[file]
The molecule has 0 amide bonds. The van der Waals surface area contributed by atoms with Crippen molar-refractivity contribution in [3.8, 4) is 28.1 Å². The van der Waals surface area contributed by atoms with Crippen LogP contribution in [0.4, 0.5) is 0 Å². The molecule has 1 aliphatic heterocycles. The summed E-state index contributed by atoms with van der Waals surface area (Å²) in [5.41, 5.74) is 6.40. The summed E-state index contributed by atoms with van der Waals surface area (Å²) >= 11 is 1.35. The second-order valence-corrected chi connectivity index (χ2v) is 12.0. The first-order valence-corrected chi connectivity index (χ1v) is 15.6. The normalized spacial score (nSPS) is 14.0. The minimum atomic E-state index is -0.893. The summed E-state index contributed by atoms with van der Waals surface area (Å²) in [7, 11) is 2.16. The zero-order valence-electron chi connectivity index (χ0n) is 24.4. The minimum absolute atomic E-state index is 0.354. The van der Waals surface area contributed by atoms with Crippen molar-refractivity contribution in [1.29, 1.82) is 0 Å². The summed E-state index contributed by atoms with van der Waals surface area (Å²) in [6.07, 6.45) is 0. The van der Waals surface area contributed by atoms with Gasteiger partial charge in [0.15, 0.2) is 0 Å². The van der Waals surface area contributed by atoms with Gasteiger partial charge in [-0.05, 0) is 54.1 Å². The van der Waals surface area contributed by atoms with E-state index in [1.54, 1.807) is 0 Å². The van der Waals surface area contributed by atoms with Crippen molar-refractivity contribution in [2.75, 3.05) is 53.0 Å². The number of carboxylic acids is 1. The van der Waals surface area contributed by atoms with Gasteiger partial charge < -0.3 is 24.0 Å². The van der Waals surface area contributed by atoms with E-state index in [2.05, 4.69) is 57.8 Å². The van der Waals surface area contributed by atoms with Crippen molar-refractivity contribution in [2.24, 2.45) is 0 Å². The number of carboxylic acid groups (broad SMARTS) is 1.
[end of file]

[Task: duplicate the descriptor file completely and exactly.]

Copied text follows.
The molecule has 0 amide bonds. The van der Waals surface area contributed by atoms with Crippen molar-refractivity contribution in [3.8, 4) is 28.1 Å². The van der Waals surface area contributed by atoms with Crippen LogP contribution in [0.4, 0.5) is 0 Å². The molecule has 1 aliphatic heterocycles. The summed E-state index contributed by atoms with van der Waals surface area (Å²) in [5.41, 5.74) is 6.40. The summed E-state index contributed by atoms with van der Waals surface area (Å²) >= 11 is 1.35. The second-order valence-corrected chi connectivity index (χ2v) is 12.0. The first-order valence-corrected chi connectivity index (χ1v) is 15.6. The normalized spacial score (nSPS) is 14.0. The minimum atomic E-state index is -0.893. The summed E-state index contributed by atoms with van der Waals surface area (Å²) in [7, 11) is 2.16. The zero-order valence-electron chi connectivity index (χ0n) is 24.4. The minimum absolute atomic E-state index is 0.354. The van der Waals surface area contributed by atoms with Crippen molar-refractivity contribution in [1.29, 1.82) is 0 Å². The summed E-state index contributed by atoms with van der Waals surface area (Å²) in [6.07, 6.45) is 0. The van der Waals surface area contributed by atoms with Gasteiger partial charge in [0.15, 0.2) is 0 Å². The van der Waals surface area contributed by atoms with Gasteiger partial charge in [-0.05, 0) is 54.1 Å². The van der Waals surface area contributed by atoms with E-state index in [1.54, 1.807) is 0 Å². The van der Waals surface area contributed by atoms with Crippen molar-refractivity contribution in [2.75, 3.05) is 53.0 Å². The number of carboxylic acids is 1. The van der Waals surface area contributed by atoms with Gasteiger partial charge < -0.3 is 24.0 Å². The van der Waals surface area contributed by atoms with E-state index in [2.05, 4.69) is 57.8 Å². The van der Waals surface area contributed by atoms with Crippen molar-refractivity contribution in [2.24, 2.45) is 0 Å². The number of carboxylic acid groups (broad SMARTS) is 1.